Kimon Bekelis, MD (right)
Cerebrovascular/Endovascular Neurosurgery Fellow, Thomas Jefferson University
Instructor, The Dartmouth Institute for Health Policy and Clinical Practice
During the 2016 CSNS Annual Meeting in San Diego, Ann R. Stroink, MD, FAANS, Chair of the Council of State Neurosurgical Societies (CSNS), gave a rousing welcome to all the delegates attending the meeting, before conducting a vibrant and productive assembly. The work included spirited debate on 11 resolutions, vital officer reports, awards and important reports on a wide-spectrum of socioeconomic importance to all neurosurgeons and their patients.
Most notable of the officer reports, Dr. Stroink, delivered a message demonstrating the strides the CSNS has made as an organization in achieving our core mission focused on education, policy and advocacy. The CSNS has had a tremendous impact on the lives of all neurosurgeons nationwide.
The meeting’s epicenter was spirited debate on 11 resolutions. Each resolution generated interest and discourse among all attendees, spanning topics from patient and provider safety to patient satisfaction, and from resident education, to collaboration between neurosurgeons and medical centers.
The following four resolutions were approved:
- Develop a web forum for retired neurosurgeons to share experiences and provide assistance/information for practicing neurosurgeons;
- Study the impact of workplace violence towards practitioners in neurosurgery along with the development of strategies to decrease and mitigate such events;
- Study what barriers to patient access may arise as a result of implementation by insurers of “narrow” networks; and
- Conduct a survey of neurosurgeons by the CSNS to assess the prevalence of restricted vendor contracting and physician involvement in the vendor selection process.
Dr. Stroink also highlighted the impact of the CSNS educational programming during the 2016 Congress of Neurological Surgeons Annual Meeting. There were multiple abstract and paper submissions as well as speaker contributions from CSNS members. Notable contributions included:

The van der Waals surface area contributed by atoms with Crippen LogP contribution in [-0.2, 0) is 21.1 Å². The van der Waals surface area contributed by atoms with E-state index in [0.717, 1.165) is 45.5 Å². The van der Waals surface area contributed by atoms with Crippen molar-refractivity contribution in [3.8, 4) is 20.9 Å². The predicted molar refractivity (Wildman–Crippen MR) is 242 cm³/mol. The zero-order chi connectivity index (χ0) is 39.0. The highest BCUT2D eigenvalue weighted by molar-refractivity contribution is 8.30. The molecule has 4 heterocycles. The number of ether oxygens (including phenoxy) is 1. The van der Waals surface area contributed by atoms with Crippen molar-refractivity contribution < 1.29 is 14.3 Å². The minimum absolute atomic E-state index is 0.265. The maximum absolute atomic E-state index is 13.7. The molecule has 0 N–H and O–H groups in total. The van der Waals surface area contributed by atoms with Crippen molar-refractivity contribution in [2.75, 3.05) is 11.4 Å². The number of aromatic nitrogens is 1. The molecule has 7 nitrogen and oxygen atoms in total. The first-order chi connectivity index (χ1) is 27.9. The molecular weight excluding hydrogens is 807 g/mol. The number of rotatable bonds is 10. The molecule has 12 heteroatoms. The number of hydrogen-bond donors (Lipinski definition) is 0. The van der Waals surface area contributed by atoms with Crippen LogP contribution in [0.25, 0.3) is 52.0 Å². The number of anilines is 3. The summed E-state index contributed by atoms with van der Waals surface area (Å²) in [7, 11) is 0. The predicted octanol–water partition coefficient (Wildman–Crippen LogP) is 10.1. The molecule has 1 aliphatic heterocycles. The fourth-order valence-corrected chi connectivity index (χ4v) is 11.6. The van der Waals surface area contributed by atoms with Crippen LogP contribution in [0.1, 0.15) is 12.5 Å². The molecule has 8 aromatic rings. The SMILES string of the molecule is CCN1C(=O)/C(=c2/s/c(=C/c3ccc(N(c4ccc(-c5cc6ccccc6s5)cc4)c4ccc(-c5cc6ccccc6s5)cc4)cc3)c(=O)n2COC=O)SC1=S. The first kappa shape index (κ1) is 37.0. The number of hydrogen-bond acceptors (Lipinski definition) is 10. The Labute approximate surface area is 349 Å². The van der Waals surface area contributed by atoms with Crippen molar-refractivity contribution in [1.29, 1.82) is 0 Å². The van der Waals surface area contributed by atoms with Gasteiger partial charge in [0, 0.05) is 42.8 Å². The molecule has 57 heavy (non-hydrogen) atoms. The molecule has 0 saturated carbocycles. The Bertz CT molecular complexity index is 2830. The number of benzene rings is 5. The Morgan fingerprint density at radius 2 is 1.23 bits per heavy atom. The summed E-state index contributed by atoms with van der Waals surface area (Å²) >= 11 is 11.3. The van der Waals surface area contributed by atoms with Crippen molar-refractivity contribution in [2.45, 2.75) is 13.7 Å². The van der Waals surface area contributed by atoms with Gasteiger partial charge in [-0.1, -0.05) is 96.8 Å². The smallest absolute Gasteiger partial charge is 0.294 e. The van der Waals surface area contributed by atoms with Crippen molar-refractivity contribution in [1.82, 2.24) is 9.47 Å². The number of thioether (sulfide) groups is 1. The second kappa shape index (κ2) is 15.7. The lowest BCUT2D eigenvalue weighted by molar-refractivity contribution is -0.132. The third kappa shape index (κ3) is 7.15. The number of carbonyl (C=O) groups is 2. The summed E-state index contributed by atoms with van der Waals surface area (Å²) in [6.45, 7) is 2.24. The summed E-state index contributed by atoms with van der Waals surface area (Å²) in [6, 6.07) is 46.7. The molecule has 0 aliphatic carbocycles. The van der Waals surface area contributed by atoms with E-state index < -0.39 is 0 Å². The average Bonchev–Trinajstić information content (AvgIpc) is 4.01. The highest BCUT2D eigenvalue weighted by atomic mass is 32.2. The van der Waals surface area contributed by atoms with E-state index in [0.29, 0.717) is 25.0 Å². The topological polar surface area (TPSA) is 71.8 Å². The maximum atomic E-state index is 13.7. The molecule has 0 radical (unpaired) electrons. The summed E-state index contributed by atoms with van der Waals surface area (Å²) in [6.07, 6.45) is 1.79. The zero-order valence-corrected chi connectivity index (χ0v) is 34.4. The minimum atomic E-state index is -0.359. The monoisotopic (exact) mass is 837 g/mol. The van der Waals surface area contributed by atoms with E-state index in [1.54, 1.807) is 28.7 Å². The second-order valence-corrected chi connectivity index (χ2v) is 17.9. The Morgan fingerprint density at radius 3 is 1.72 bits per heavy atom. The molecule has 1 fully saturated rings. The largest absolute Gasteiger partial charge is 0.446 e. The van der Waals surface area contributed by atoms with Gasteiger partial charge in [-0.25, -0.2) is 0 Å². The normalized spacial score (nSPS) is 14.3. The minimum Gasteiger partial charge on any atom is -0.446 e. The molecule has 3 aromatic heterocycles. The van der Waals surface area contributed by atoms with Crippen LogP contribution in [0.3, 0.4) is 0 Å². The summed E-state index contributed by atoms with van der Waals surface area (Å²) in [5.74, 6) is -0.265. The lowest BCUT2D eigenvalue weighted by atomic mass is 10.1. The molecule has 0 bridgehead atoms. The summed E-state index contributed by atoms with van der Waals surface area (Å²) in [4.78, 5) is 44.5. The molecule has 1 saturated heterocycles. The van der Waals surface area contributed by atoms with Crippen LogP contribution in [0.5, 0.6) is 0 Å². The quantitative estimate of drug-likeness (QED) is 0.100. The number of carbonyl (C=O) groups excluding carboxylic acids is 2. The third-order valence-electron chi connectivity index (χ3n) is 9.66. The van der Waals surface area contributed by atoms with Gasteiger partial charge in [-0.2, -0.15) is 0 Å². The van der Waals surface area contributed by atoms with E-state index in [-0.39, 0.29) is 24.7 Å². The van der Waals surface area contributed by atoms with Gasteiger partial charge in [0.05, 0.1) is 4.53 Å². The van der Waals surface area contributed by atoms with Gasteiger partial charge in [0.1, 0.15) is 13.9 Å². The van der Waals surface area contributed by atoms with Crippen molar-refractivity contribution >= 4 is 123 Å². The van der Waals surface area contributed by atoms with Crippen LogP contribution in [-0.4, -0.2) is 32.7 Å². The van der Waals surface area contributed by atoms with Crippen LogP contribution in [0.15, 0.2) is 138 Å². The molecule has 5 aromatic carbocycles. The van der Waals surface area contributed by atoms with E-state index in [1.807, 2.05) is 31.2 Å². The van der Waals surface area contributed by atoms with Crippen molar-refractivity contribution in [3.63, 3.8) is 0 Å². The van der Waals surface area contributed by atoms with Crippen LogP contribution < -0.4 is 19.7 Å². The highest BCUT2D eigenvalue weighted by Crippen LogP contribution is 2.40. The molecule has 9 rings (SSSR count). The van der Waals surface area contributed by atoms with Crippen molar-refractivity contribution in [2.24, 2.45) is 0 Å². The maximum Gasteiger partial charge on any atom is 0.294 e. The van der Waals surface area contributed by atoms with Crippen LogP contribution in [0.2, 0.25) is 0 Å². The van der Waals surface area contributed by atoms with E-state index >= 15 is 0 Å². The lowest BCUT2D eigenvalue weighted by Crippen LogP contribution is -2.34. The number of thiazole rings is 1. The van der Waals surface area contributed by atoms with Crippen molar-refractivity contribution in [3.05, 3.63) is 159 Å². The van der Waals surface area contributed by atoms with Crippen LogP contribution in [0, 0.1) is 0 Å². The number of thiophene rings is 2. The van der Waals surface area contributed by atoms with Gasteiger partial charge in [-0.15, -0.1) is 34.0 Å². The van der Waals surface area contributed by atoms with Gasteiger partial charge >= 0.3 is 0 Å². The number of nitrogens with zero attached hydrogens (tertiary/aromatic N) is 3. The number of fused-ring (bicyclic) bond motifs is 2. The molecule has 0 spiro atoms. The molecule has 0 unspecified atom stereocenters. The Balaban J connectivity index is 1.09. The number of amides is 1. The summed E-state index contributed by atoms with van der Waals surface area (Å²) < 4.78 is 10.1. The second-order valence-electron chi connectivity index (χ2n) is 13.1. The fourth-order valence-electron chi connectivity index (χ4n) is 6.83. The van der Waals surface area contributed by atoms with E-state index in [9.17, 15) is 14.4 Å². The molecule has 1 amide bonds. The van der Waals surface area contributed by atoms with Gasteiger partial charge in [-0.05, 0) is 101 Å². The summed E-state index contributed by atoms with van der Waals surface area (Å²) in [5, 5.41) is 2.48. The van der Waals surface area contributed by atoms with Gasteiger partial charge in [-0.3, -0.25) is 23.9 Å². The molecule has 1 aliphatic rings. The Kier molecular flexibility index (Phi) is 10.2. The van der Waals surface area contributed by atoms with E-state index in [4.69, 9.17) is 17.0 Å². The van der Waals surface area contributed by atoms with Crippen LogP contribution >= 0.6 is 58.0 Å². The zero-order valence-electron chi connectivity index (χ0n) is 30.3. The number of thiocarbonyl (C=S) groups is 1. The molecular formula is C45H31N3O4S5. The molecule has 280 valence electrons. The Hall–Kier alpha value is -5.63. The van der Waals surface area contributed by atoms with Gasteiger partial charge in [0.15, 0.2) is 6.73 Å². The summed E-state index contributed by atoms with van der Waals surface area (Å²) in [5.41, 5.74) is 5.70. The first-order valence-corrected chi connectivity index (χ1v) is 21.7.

- E-neurosurgery: a new course that broke tradition in both content and educational approach;
- MIPS: vital information for all neurosurgeons; and
- CPT coding/ICD 10: crucial updates.
Silky Chotai, MD, won the 2016 Julius Goodman Resident Award and Kimon Bekelis, MD, won the 2016 Samuel Hassenbusch Young Neurosurgeon Award for their winning abstracts focused on socioeconomic topics.
Always a highlight, particular with the then looming election, the Washington Committee update was given by Shelly D. Timmons, MD, PhD, FAANS, chair of the Washington Committee. She highlighted the importance of the Washington Committee as the center point where all facets of organized neurosurgery come together. Furthermore, she gave an update on the Medicare Access and CHIP Reauthorization Act (MACRA). The Washington Committee is currently working on developing a MACRA resource page, CME programs and compliance tools. Important highlights included:
- The MACRA Quality Payment Program (QPP) provides incentive payments;
- Providers will be in one of two possible paths, either Merit-Based Incentive Payment System (MIPS) or Alternative Payment Models (APM);
- The MIPS composite score (0-100) is based on four weighted factors (quality, resource use, clinical practice improvement, and meaningful use of certified EHR technology); and
- Adjustments will be budget neutral.
Dr. Robert Hertzka, the former president of the California Medical Association and a health care reform expert was the luncheon speaker. He gave a lively and informative talk on the Affordable Care Act (ACA) and fielded many questions from an engaged audience after his talk.
The CSNS meets biannually during the CNS and AANS meetings and it provide a national forum for organized neurosurgery to discuss, consider, and propose action regarding socioeconomic issues concern to neurological surgery. The next CSNS meeting will be held on April 21-22, 2017 in Los Angeles.